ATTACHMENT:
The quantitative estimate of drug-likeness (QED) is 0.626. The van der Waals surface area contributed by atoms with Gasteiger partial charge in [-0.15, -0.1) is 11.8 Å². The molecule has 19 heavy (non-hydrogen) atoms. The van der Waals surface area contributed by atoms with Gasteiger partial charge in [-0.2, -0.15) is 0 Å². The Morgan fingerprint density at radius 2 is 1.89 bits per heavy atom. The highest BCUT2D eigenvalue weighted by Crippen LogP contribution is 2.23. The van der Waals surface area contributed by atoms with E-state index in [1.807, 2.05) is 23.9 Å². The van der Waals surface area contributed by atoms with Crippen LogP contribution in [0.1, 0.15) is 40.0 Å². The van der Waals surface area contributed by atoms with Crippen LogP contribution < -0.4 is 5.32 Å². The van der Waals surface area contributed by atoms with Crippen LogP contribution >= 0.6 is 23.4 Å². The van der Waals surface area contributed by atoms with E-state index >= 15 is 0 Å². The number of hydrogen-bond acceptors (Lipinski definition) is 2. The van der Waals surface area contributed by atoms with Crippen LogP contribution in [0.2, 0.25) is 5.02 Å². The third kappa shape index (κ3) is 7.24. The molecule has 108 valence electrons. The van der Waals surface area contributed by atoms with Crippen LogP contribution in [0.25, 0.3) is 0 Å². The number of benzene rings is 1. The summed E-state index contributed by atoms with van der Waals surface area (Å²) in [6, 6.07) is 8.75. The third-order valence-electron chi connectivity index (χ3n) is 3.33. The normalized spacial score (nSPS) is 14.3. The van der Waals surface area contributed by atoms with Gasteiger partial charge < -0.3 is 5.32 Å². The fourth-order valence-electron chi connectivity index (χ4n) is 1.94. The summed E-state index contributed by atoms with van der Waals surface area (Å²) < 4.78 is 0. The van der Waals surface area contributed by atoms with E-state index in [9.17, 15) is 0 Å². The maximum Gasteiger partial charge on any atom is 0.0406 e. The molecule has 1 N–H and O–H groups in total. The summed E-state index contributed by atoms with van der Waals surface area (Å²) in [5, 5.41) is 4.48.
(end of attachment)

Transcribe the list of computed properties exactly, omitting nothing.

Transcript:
The quantitative estimate of drug-likeness (QED) is 0.626. The van der Waals surface area contributed by atoms with Gasteiger partial charge in [-0.15, -0.1) is 11.8 Å². The molecule has 19 heavy (non-hydrogen) atoms. The van der Waals surface area contributed by atoms with Gasteiger partial charge in [-0.2, -0.15) is 0 Å². The Morgan fingerprint density at radius 2 is 1.89 bits per heavy atom. The highest BCUT2D eigenvalue weighted by Crippen LogP contribution is 2.23. The van der Waals surface area contributed by atoms with E-state index in [1.807, 2.05) is 23.9 Å². The van der Waals surface area contributed by atoms with Crippen LogP contribution in [0.1, 0.15) is 40.0 Å². The van der Waals surface area contributed by atoms with Crippen LogP contribution < -0.4 is 5.32 Å². The van der Waals surface area contributed by atoms with Crippen LogP contribution >= 0.6 is 23.4 Å². The van der Waals surface area contributed by atoms with E-state index >= 15 is 0 Å². The number of hydrogen-bond acceptors (Lipinski definition) is 2. The van der Waals surface area contributed by atoms with Crippen LogP contribution in [0.2, 0.25) is 5.02 Å². The third kappa shape index (κ3) is 7.24. The molecule has 108 valence electrons. The van der Waals surface area contributed by atoms with Crippen LogP contribution in [0.25, 0.3) is 0 Å². The number of benzene rings is 1. The summed E-state index contributed by atoms with van der Waals surface area (Å²) in [6, 6.07) is 8.75. The third-order valence-electron chi connectivity index (χ3n) is 3.33. The normalized spacial score (nSPS) is 14.3. The van der Waals surface area contributed by atoms with Gasteiger partial charge < -0.3 is 5.32 Å². The fourth-order valence-electron chi connectivity index (χ4n) is 1.94. The summed E-state index contributed by atoms with van der Waals surface area (Å²) < 4.78 is 0. The van der Waals surface area contributed by atoms with E-state index in [9.17, 15) is 0 Å². The maximum Gasteiger partial charge on any atom is 0.0406 e. The molecule has 1 N–H and O–H groups in total. The summed E-state index contributed by atoms with van der Waals surface area (Å²) in [5, 5.41) is 4.48.